A beautiful rendition of “Pueblo Man,” from the debut album for Hermanos Gutierrez Live From the Easy Eye Sound studios.
A throwback from the Covid era, this sparse but epic rendition of the classic John Lennon tune will sooth what ails you.
Setting ourselves up for disappointment with Bruce Springsteen’s upcoming November release, it seems that things on the new release front are a bit tepid at the moment. But fear not, we here at Rock is the New Roll to do the work so you don’t have to.
Still yearning for the new First Aid Kit Record, a new single and video has been released for “A Feeling That Never Came.”
Nashville’s resident Psych Rockers All Them Witches weigh in with their latest, “Holding Your Breath Across The River.”
And, R.L. Burnside speaks the truth.
But, that’s not all. Here are five more blasts of goodness to wash your ears with from this weeks new releases.
Drugdealer – Hiding in Plain Sight
Yacht Rock is back, and it’s like it never left. With equal parts Hall and Oates, Little River Band, and, for those in the know, Pablo Cruise, Hiding In Plain Site, the latest from Drugdealer, is a time-warp affair that will take you back to the days before kids, jobs, and responsibilities pretty much killed the vibe.
“Baby,” is a Beach Boys inspired floater with a guest turn from Tim Presley that has a distinct aroma of “Pleasant Valley Sunday” in its DNA, and “Someone To Love” could have been a deep cut on Boz Scaggs’ Silk Degrees.
“Pictures of You” warrants a more contemporary comparison vibing Bethany Constantino and her band Best Coast, while the instrumental “To Live and Drive in L.A.” could have been a b side for Simply Red’s “Money’s Too Tight Too Mention.” And, should you think these guys are all yacht and no Rock, “Hard Dreaming Man” carry’s a Mick swagger from the days that Keith was hanging out with Gram Parsons.
This one is a pleasant all around listen that will cleanse your mind and soothe your soul.
Jonathan Tyler – Underground Forever
Considering that 6 singles have already been leaked out to streaming sites, it seems like Underground Forever, the Latest release from Jonathan Tyler was a long time coming, and, in fact the album was mostly completed in early 2020, the very beginning of the pandemic. “Movin’ On” foresees the hopeful end of the disease and “Old Times” bookends things with the line “one day we’ll remember these times.”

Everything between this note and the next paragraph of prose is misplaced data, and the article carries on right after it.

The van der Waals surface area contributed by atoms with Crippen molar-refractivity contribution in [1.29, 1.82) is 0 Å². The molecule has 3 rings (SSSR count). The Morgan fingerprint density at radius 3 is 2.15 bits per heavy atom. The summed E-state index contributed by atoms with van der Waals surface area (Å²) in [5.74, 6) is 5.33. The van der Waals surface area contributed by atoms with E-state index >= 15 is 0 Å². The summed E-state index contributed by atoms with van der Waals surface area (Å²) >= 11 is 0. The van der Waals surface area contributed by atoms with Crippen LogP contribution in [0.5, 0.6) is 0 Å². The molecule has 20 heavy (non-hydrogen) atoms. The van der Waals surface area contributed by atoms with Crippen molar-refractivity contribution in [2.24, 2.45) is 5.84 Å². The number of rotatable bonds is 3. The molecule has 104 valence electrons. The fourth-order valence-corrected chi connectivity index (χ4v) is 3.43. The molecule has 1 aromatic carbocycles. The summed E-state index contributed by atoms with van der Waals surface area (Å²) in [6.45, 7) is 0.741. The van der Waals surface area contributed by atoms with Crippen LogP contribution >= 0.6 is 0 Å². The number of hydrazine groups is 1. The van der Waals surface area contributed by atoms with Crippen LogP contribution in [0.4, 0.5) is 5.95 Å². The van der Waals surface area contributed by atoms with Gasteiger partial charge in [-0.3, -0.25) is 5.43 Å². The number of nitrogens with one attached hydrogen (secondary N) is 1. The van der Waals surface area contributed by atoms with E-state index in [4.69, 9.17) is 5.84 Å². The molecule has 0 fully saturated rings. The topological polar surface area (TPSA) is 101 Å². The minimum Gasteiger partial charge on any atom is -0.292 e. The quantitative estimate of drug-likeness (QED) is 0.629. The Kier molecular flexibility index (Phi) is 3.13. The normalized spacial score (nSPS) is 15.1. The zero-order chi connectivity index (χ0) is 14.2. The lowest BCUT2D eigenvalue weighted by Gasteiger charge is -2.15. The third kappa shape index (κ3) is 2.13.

Performed against a backdrop of smooth Americana and every-man songwriting, Laurel Canyon Vibes, the song “Hustlin’”is perfect road trip material displaying Tyler’s guitar dexterity, and the psychedelic undertones of “Movin’ On” with it’s early Steve Miller dusting provides nuance to the proceedings.
The title track, “Underground “Forever” is a jaunty picnic in the park affair, and “Magic Sam’s Boogie,” a tribute to the late blues singer, is as badass as it sounds it might be.
Truly a DYI artist, Jonathan Tyler is someone that should be on your musical radar.
Joanne Taylor Shaw – Nobody’s Fool
Seemingly, since moving to Nashville living in the shadow of the Ryman, Joe Bonamassa has been everywhere. And, here, the current hottest guitar slinger in the world lends his talents behind the board producing the new record, Nobody’s Fool, for Joanne Taylor Shaw.
Earning a write, or co-write here on 10 of the 11 songs presented here, Shaw lays down a pallet of hook-laden Rock, Soul, Blues, and R&B. The title cut shares plenty of DNA with “Werewolves of London” with a side order of “My Sweet Lord,” and “Bad Blood” is highly pleasurable surf guitar Tarrantino-noir.
Once the gritty “Just No Getting Over You (Dream Cruise),” a song that embodies her Detroit upbringing, kicks in, the blues travelogue comes full circle.
“Then there’s you is a Koko Taylor worthy stomper, and the sole cover song here, “Missionary Man” with Eurythmic Dave Stewart on a stellar version of the classic rock staple.
Impeccably produced and expertly played, this one has real Blues Album of the Year potential.
Lee Fields – Sentimental Fool
Along with Leon Bridges and the late Charles Bradley, Lee Fields is bringing real soul to the millennium masses.